Finds officer Rachel Cubbitt realized the skull might contain a brain when she felt something move inside the cranium as she was cleaning it, Hall said. She looked through the skull's base and spotted an unusual yellow substance inside. Scans at York Hospital confirmed the presence of brain tissue.
Hall said it was unclear just how much of the brain had survived, saying the tissue had apparently contracted over the years. Parts of the brain have been tentatively identified, but more research was needed, he said.
He said it was a mystery why the skull was buried separately from its body, suggesting human sacrifice and ritual burial as possible explanations.
The existence of a brain where no other soft tissues have survived is extremely rare, according to Sonia O'Connor, an archaeological researcher at the University of Bradford in northern England who helped authenticate the discovery.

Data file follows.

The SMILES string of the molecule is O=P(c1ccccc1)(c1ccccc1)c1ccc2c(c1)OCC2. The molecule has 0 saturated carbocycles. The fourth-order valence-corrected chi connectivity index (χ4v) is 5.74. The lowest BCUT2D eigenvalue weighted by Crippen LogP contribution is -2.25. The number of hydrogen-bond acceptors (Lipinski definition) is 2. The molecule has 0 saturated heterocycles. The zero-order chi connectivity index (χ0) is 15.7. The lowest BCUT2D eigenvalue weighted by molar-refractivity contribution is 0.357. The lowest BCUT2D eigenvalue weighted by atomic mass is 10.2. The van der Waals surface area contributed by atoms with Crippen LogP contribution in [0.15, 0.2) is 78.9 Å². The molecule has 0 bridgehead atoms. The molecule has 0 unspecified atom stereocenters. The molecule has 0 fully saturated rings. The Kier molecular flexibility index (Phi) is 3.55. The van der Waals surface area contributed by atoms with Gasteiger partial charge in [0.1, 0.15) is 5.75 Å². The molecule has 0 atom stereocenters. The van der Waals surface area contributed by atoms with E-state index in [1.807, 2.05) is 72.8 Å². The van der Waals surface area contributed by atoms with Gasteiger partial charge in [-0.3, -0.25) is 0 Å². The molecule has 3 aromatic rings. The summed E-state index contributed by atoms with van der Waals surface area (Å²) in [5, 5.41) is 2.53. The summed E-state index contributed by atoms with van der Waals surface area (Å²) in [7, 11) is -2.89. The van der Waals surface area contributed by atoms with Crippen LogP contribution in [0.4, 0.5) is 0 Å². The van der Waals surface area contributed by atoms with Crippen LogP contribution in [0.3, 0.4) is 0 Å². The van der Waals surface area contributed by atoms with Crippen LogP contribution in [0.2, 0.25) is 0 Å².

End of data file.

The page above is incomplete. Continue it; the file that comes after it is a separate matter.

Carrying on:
"This brain is particularly exciting because it is very well preserved, even though it is the oldest recorded find of this type in the U.K., and one of the earliest worldwide," she said.
The old brain is unlikely to yield new neurological insights because human brains aren't thought to have changed much over the past 2,000 years, according to Chris Gosden, a professor of archaeology at Oxford University unconnected with the find.
He confirmed it was the oldest brain found in Britain. He noted that far older preserved brains, thought to be approximately 8,000 years old, were found in 1986 when dozens of intact human skulls were uncovered buried in a peat bog in Windover Farms in Florida.
"It's a real freak of preservation to have a brain and nothing else," Gosden said. "The fact that there's any brain there at all is quite amazing."
Hall said the brain found at York University was being kept in its skull in an environmentally controlled storage facility for further study.